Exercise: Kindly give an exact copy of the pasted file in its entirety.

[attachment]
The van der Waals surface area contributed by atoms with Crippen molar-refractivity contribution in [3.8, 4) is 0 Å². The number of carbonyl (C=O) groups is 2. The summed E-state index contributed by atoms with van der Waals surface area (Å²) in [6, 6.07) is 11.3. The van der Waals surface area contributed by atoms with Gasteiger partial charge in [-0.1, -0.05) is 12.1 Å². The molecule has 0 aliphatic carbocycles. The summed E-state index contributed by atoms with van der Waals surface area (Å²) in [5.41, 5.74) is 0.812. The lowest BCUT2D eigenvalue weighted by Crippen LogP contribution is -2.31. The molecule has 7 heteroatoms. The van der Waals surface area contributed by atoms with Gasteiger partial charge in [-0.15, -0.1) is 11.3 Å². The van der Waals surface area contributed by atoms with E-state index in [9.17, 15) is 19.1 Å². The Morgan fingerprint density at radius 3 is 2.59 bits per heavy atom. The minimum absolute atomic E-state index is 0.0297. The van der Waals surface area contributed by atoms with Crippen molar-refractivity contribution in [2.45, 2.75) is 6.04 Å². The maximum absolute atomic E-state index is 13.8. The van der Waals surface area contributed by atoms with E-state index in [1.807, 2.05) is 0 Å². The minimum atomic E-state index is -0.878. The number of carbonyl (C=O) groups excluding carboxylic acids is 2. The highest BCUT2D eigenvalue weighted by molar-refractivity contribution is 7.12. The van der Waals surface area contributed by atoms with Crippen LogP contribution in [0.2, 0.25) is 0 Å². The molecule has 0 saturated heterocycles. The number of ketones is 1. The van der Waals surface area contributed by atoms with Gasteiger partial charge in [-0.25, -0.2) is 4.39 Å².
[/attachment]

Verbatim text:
The van der Waals surface area contributed by atoms with Crippen molar-refractivity contribution in [3.8, 4) is 0 Å². The number of carbonyl (C=O) groups is 2. The summed E-state index contributed by atoms with van der Waals surface area (Å²) in [6, 6.07) is 11.3. The van der Waals surface area contributed by atoms with Gasteiger partial charge in [-0.1, -0.05) is 12.1 Å². The molecule has 0 aliphatic carbocycles. The summed E-state index contributed by atoms with van der Waals surface area (Å²) in [5.41, 5.74) is 0.812. The lowest BCUT2D eigenvalue weighted by Crippen LogP contribution is -2.31. The molecule has 7 heteroatoms. The van der Waals surface area contributed by atoms with Gasteiger partial charge in [-0.15, -0.1) is 11.3 Å². The van der Waals surface area contributed by atoms with E-state index in [9.17, 15) is 19.1 Å². The Morgan fingerprint density at radius 3 is 2.59 bits per heavy atom. The minimum absolute atomic E-state index is 0.0297. The van der Waals surface area contributed by atoms with Crippen molar-refractivity contribution in [2.45, 2.75) is 6.04 Å². The maximum absolute atomic E-state index is 13.8. The van der Waals surface area contributed by atoms with E-state index in [1.807, 2.05) is 0 Å². The minimum atomic E-state index is -0.878. The number of carbonyl (C=O) groups excluding carboxylic acids is 2. The highest BCUT2D eigenvalue weighted by molar-refractivity contribution is 7.12. The van der Waals surface area contributed by atoms with Crippen LogP contribution in [0.2, 0.25) is 0 Å². The molecule has 0 saturated heterocycles. The number of ketones is 1. The van der Waals surface area contributed by atoms with Gasteiger partial charge in [-0.25, -0.2) is 4.39 Å².